As a kid, I was always obsessed with the floating dock. If it was sunny and warm, the best place was to be jumping off the floating dock. If it was raining, the best place was to be making bigger splashes than the myriad of falling raindrops. If it was windy, the best place was to be rocking the floating dock with the enormous waves, trying to capsize the dock and avoid injury. It honestly didn’t matter the scenario; I wanted to be outside, in the water, on the dock. I feel this to be true for so many young kids and something that I will cherish forever. I often see floating docks on lakes and rivers as I’m driving and the shortest glimpse of that slippery, floating piece of wood brings back so much nostalgia.
Whether you or your kids are obsessed with the floating dock, or any of the other thousands of things to enjoy at the cottage, we all connect with the cottage in the same way. More rustic than at home, more often forgetting to wash our hands or more willing to accept the 5-second rule, we are truly more relaxed when at the cottage. Life, work, stress tend to leave us, allowing for pure enjoyment of life to invade our minds and our hearts. We are truly happy in a less complicated, more authentic lifestyle. Getting outside to enjoy the water and the beach, while taking time to take long walks with friends and family to discover abundant wildlife and peaceful sunsets. The night sky comes alive and true wonder fills our thoughts as stars truly shine without the light pollution of our large cities and 21st-century development. In a way, the cottage takes us back in time where TV’s, computers and cell phones are forgotten and we reconnect with one another via card games, horseshoes and fishing. It’s funny that as we consistently push to improve technology and develop our land, a trip to the cottage without all of our contemporary luxuries can be more relaxing and more enjoyable.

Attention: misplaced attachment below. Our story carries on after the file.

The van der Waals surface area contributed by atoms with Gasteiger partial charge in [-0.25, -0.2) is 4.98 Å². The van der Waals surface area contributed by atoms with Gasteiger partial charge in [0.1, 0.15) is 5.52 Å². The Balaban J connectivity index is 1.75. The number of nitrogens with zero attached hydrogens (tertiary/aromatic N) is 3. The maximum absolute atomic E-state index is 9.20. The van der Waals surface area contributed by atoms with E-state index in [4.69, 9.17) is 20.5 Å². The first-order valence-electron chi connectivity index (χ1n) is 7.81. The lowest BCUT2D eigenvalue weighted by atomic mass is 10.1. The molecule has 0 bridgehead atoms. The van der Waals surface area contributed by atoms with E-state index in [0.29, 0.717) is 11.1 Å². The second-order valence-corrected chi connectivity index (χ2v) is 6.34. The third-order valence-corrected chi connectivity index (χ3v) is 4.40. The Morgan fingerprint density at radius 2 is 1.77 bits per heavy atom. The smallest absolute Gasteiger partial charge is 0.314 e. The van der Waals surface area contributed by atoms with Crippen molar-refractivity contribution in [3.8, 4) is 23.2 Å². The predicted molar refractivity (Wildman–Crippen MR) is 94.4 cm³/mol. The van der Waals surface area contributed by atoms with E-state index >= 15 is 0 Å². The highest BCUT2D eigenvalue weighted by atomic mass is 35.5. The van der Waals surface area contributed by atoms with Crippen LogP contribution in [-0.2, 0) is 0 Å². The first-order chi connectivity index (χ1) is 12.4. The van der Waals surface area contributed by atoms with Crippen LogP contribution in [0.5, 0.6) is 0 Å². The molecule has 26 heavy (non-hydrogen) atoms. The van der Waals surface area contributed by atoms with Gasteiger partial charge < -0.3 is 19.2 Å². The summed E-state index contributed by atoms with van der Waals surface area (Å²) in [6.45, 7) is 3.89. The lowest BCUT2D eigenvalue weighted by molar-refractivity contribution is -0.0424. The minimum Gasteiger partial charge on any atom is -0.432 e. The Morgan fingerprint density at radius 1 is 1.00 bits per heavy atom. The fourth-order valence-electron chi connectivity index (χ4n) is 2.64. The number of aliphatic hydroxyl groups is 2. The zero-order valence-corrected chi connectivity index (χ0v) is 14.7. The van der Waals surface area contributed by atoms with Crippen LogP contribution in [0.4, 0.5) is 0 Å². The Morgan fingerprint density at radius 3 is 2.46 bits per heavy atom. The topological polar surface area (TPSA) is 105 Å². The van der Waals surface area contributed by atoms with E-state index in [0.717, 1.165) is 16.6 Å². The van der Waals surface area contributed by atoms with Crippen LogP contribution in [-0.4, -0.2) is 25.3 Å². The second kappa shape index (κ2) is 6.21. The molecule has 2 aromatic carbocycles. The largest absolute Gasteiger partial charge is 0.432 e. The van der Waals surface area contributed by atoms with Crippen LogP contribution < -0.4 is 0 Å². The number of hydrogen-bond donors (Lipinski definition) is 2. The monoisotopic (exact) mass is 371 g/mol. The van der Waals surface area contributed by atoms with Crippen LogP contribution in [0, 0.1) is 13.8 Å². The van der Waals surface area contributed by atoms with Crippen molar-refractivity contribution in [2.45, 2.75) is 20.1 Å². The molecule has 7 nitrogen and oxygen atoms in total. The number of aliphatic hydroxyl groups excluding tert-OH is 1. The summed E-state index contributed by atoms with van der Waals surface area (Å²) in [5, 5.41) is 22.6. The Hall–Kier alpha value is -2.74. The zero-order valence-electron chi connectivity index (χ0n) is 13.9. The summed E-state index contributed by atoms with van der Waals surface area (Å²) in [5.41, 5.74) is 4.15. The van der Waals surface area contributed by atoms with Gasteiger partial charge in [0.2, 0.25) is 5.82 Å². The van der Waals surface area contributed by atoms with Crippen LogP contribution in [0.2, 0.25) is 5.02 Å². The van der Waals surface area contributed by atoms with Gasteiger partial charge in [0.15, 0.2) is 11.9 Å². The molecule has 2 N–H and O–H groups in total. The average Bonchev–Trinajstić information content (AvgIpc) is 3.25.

Personally, I only use my cottage one week of the year in late June. A rented piece of paradise in cottage country. Some are lucky to own that slice of heaven on earth, or know how to be incredibly persuasive with those who do own a cottage and visit the lake much more often. However long you spend at the water’s edge, it’s important to slow down and really take in what is in front of you. Enjoy the calming waves and the erratic cell phone reception. Take photos of the night sky and the deer walking through an open pasture. Laugh a little harder while playing euchre with friends and when Jeff falls off the wakeboard. Listen closely to the sound of the pounding rain on the roof and the booming thunder over the lake. Enjoy living, enjoy the cottage.
Story and photographs by Brendan Troy
As one of our six Local Wanderers exploring Hastings County, Brendan enjoys hiking the trails, family paddling adventures and fishing.
Learn more about Brendan and his adventures as well as the other five Local Wanderers and the excursions they've experienced across the County here.